Here is a way to cure writer’s block. Visit a website of somebody you disagree with. If you are a climatologist, visit a climate change denier’s site, if you are a biologist visit a creationist site, if you passed kindergarten read the newsletter of the Flat Earth Society here. The boiler of your indignation will be stoked, sparks will fly from your ears. Arguments will crystallize into sentences and scream at you to type them. The resulting piece will likely be even more long winded, vacuous and pointless as whatever inspired you to write it, but your writer’s block will be cured.
So that is how I am writing this after reading Dilbert creator Scott Adams’ post here. Adams agrees with the consensus on climate change mainly because it would be sticking his neck out not to, but to his ear, both sides sound credible. He then repeats a number of rather weak arguments picking at details of climate models. As far as I know, the evidence for climate change is not based on modelling as much as on direct observation.
There is so much in his post I disagree with that I should begin with the one thing I do agree with him on. None of us are nearly as rational as we wish we were. People generally don’t see the world as it is, but as they believe it to be. Neither I nor Adams are immune from this.
So much has already been written on the subject of climate change that I doubt there is any point in my adding to it. Instead, I would like to examine another of Adams’ points,
… any danger we humans see coming far in the future we always find a way to fix. We didn’t run out of food because of population growth. We didn’t run out of oil as predicted. We didn’t have a problem with the Year 2000 bug, and so on. I refer to this phenomenon as the Adams Law of Slow-Moving Disasters. When we see a disaster coming – as we do with climate science – we have an unbroken track record of avoiding doom. In the case of climate change danger, there are a number of technologies under development that can directly scrub the atmosphere if needed.
Adams isn’t the first person I have come across to make this argument. One thing all people who have made this argument in front of me is that they all have the confidence of remarkable success (far above my level) in their chosen fields (not science) and none of them has ever backed this up with sufficient evidence.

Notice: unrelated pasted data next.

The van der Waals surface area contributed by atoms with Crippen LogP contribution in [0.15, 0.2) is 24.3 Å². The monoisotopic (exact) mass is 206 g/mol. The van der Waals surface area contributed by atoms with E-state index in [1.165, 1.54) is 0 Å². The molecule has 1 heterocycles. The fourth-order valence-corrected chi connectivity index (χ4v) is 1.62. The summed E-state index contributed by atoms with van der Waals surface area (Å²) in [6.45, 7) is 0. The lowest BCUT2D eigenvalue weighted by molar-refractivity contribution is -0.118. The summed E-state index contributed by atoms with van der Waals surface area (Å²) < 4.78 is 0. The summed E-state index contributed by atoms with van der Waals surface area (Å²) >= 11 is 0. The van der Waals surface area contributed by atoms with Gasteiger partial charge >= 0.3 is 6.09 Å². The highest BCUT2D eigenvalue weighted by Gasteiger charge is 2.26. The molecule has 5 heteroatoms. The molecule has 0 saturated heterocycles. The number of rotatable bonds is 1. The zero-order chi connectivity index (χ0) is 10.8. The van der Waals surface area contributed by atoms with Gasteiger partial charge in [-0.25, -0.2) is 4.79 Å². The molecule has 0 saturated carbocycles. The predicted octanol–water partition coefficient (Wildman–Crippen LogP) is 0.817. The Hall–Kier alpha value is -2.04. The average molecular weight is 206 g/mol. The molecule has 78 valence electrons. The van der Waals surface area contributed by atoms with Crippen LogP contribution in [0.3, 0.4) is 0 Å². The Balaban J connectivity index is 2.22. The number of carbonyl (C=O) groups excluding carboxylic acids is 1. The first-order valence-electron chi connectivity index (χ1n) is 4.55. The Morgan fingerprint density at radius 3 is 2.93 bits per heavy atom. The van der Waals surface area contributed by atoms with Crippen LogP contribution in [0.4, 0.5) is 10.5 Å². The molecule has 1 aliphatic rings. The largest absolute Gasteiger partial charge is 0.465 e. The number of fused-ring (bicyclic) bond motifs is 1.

I disagree with them, our track record for foreseeing and forestalling imminent disaster is miserable. At an individual level, I see this every day travelling to work. Almost every week, I see an accident or the remains of an accident involving a motorcycle. With ever present reminders of the risk they face it would be sensible to expect bikers to become the most cautious drivers on the road. The truth is the opposite. Having faced the same danger day after day and survived, people become contemptuous of it. Until suddenly and without warning, it kills them.
What about at the collective level? After all, there may be individual idiots, but surely the majority will act to protect itself. Remember 2008, plenty of financiers saw it coming. Even on the academic side a host of professors from Shiller to Rajan had been warning about unsustainable debt and housing as well as systemic risk for years.
I was a fresh graduate at the time, but even I could see the imbalance in the salaries from the financial sector and the get rich quick speculation that pervaded the culture.
The financial industry has always drawn intelligent and capable people. Yet any study of its history is a sobering experience. People who really should know better repeatedly come up with ingenious ways of convincing themselves otherwise.
It is difficult to get a man to understand something, when his salary depends upon his not understanding it! – Upton Sinclair
On the subject of climate change, even staunch opponents like Jared Diamond and Richard Bulliet who disagree on almost everything are unanimous in pointing out that civilizations have been wiped out due to climate changes with alarming regularity.